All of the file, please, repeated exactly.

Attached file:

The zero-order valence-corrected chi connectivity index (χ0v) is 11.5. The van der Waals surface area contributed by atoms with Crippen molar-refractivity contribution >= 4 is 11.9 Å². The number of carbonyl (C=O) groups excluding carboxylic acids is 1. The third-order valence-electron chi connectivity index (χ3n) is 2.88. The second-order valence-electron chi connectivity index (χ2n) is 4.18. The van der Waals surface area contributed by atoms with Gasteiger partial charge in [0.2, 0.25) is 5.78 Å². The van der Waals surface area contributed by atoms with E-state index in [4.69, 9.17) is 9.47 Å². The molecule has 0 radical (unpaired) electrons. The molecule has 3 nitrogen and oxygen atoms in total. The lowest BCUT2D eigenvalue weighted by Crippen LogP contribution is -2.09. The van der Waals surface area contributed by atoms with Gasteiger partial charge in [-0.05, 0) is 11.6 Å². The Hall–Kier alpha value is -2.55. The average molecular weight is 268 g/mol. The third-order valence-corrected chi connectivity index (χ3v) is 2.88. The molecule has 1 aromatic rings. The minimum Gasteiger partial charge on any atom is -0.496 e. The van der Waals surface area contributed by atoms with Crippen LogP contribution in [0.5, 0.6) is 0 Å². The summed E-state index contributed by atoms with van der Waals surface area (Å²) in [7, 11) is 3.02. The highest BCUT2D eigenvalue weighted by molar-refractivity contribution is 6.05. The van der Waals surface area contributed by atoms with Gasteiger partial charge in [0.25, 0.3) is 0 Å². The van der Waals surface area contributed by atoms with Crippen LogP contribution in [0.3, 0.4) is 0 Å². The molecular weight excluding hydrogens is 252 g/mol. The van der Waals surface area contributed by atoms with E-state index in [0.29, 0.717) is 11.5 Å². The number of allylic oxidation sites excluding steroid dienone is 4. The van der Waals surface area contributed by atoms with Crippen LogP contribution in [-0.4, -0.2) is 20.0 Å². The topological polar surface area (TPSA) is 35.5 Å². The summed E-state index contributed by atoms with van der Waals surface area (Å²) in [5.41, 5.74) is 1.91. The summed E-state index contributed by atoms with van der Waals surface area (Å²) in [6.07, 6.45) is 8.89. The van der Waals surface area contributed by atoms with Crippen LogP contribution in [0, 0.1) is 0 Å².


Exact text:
The zero-order valence-corrected chi connectivity index (χ0v) is 11.5. The van der Waals surface area contributed by atoms with Crippen molar-refractivity contribution >= 4 is 11.9 Å². The number of carbonyl (C=O) groups excluding carboxylic acids is 1. The third-order valence-electron chi connectivity index (χ3n) is 2.88. The second-order valence-electron chi connectivity index (χ2n) is 4.18. The van der Waals surface area contributed by atoms with Gasteiger partial charge in [0.2, 0.25) is 5.78 Å². The van der Waals surface area contributed by atoms with E-state index in [4.69, 9.17) is 9.47 Å². The molecule has 0 radical (unpaired) electrons. The molecule has 3 nitrogen and oxygen atoms in total. The lowest BCUT2D eigenvalue weighted by Crippen LogP contribution is -2.09. The van der Waals surface area contributed by atoms with Gasteiger partial charge in [-0.05, 0) is 11.6 Å². The Hall–Kier alpha value is -2.55. The average molecular weight is 268 g/mol. The third-order valence-corrected chi connectivity index (χ3v) is 2.88. The molecule has 1 aromatic rings. The minimum Gasteiger partial charge on any atom is -0.496 e. The van der Waals surface area contributed by atoms with Crippen LogP contribution in [0.5, 0.6) is 0 Å². The summed E-state index contributed by atoms with van der Waals surface area (Å²) in [7, 11) is 3.02. The highest BCUT2D eigenvalue weighted by molar-refractivity contribution is 6.05. The van der Waals surface area contributed by atoms with Gasteiger partial charge in [0.25, 0.3) is 0 Å². The van der Waals surface area contributed by atoms with Crippen LogP contribution in [0.3, 0.4) is 0 Å². The molecular weight excluding hydrogens is 252 g/mol. The van der Waals surface area contributed by atoms with E-state index in [0.29, 0.717) is 11.5 Å². The number of allylic oxidation sites excluding steroid dienone is 4. The van der Waals surface area contributed by atoms with Crippen LogP contribution in [-0.4, -0.2) is 20.0 Å². The topological polar surface area (TPSA) is 35.5 Å². The summed E-state index contributed by atoms with van der Waals surface area (Å²) in [5.41, 5.74) is 1.91. The summed E-state index contributed by atoms with van der Waals surface area (Å²) in [6.07, 6.45) is 8.89. The van der Waals surface area contributed by atoms with Crippen LogP contribution in [0, 0.1) is 0 Å².